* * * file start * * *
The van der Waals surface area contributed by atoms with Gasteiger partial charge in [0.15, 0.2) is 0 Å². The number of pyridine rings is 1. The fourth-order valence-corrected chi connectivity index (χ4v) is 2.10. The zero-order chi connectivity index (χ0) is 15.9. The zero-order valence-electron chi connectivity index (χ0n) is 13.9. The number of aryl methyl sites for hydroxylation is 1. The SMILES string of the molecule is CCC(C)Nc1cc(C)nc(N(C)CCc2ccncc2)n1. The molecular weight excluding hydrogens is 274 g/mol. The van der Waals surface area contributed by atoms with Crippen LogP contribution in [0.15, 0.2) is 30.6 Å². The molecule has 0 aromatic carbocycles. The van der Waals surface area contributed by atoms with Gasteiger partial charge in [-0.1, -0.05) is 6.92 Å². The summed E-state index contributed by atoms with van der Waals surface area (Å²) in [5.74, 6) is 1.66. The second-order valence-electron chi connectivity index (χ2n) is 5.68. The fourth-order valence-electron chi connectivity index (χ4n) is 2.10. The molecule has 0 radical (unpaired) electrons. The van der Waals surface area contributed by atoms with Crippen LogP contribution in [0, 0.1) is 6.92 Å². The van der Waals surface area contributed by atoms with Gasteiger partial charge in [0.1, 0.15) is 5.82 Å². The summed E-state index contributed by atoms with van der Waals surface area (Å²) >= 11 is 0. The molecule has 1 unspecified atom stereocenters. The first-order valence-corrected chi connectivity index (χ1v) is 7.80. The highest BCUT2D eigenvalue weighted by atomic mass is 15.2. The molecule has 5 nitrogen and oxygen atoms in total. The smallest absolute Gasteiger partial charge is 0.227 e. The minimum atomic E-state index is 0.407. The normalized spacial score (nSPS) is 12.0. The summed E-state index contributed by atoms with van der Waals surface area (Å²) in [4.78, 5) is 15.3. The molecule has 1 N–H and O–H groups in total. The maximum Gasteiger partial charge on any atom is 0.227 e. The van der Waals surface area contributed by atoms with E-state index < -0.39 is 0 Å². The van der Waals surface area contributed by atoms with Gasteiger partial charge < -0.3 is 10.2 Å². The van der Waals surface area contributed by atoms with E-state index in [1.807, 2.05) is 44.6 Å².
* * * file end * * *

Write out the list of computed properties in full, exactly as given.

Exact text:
The van der Waals surface area contributed by atoms with Gasteiger partial charge in [0.15, 0.2) is 0 Å². The number of pyridine rings is 1. The fourth-order valence-corrected chi connectivity index (χ4v) is 2.10. The zero-order chi connectivity index (χ0) is 15.9. The zero-order valence-electron chi connectivity index (χ0n) is 13.9. The number of aryl methyl sites for hydroxylation is 1. The SMILES string of the molecule is CCC(C)Nc1cc(C)nc(N(C)CCc2ccncc2)n1. The molecular weight excluding hydrogens is 274 g/mol. The van der Waals surface area contributed by atoms with Crippen LogP contribution in [0.15, 0.2) is 30.6 Å². The molecule has 0 aromatic carbocycles. The van der Waals surface area contributed by atoms with Gasteiger partial charge in [-0.1, -0.05) is 6.92 Å². The summed E-state index contributed by atoms with van der Waals surface area (Å²) in [5.74, 6) is 1.66. The second-order valence-electron chi connectivity index (χ2n) is 5.68. The fourth-order valence-electron chi connectivity index (χ4n) is 2.10. The molecule has 0 radical (unpaired) electrons. The van der Waals surface area contributed by atoms with Crippen LogP contribution in [0, 0.1) is 6.92 Å². The van der Waals surface area contributed by atoms with Gasteiger partial charge in [0.1, 0.15) is 5.82 Å². The summed E-state index contributed by atoms with van der Waals surface area (Å²) >= 11 is 0. The molecule has 1 unspecified atom stereocenters. The first-order valence-corrected chi connectivity index (χ1v) is 7.80. The highest BCUT2D eigenvalue weighted by atomic mass is 15.2. The molecule has 5 nitrogen and oxygen atoms in total. The smallest absolute Gasteiger partial charge is 0.227 e. The minimum atomic E-state index is 0.407. The normalized spacial score (nSPS) is 12.0. The summed E-state index contributed by atoms with van der Waals surface area (Å²) in [4.78, 5) is 15.3. The molecule has 1 N–H and O–H groups in total. The maximum Gasteiger partial charge on any atom is 0.227 e. The van der Waals surface area contributed by atoms with E-state index < -0.39 is 0 Å². The van der Waals surface area contributed by atoms with Gasteiger partial charge < -0.3 is 10.2 Å². The van der Waals surface area contributed by atoms with E-state index in [1.807, 2.05) is 44.6 Å².